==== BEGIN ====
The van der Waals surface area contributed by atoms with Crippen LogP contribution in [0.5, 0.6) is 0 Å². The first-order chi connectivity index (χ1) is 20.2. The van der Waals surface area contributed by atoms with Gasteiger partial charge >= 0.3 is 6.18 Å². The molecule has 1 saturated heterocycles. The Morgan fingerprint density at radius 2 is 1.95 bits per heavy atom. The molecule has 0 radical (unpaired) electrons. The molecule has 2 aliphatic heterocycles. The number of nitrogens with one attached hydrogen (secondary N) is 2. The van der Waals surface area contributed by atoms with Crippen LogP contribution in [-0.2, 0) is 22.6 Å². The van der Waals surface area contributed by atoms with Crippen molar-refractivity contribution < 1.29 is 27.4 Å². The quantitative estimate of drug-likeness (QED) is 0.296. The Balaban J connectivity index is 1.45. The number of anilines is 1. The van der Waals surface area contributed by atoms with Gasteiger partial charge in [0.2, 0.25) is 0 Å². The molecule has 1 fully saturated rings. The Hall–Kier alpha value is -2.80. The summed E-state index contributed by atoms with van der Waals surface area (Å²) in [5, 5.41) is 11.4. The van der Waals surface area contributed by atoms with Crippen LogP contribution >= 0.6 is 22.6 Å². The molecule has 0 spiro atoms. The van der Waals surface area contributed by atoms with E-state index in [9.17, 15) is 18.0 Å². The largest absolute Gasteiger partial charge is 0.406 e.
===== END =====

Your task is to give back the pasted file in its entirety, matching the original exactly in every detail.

The van der Waals surface area contributed by atoms with Crippen LogP contribution in [0.5, 0.6) is 0 Å². The first-order chi connectivity index (χ1) is 20.2. The van der Waals surface area contributed by atoms with Gasteiger partial charge >= 0.3 is 6.18 Å². The molecule has 1 saturated heterocycles. The Morgan fingerprint density at radius 2 is 1.95 bits per heavy atom. The molecule has 0 radical (unpaired) electrons. The molecule has 2 aliphatic heterocycles. The number of nitrogens with one attached hydrogen (secondary N) is 2. The van der Waals surface area contributed by atoms with Crippen LogP contribution in [-0.2, 0) is 22.6 Å². The van der Waals surface area contributed by atoms with Crippen molar-refractivity contribution < 1.29 is 27.4 Å². The quantitative estimate of drug-likeness (QED) is 0.296. The Balaban J connectivity index is 1.45. The number of anilines is 1. The van der Waals surface area contributed by atoms with Gasteiger partial charge in [0.2, 0.25) is 0 Å². The molecule has 1 fully saturated rings. The Hall–Kier alpha value is -2.80. The summed E-state index contributed by atoms with van der Waals surface area (Å²) in [5, 5.41) is 11.4. The van der Waals surface area contributed by atoms with Crippen LogP contribution >= 0.6 is 22.6 Å². The molecule has 0 spiro atoms. The van der Waals surface area contributed by atoms with E-state index in [9.17, 15) is 18.0 Å². The largest absolute Gasteiger partial charge is 0.406 e.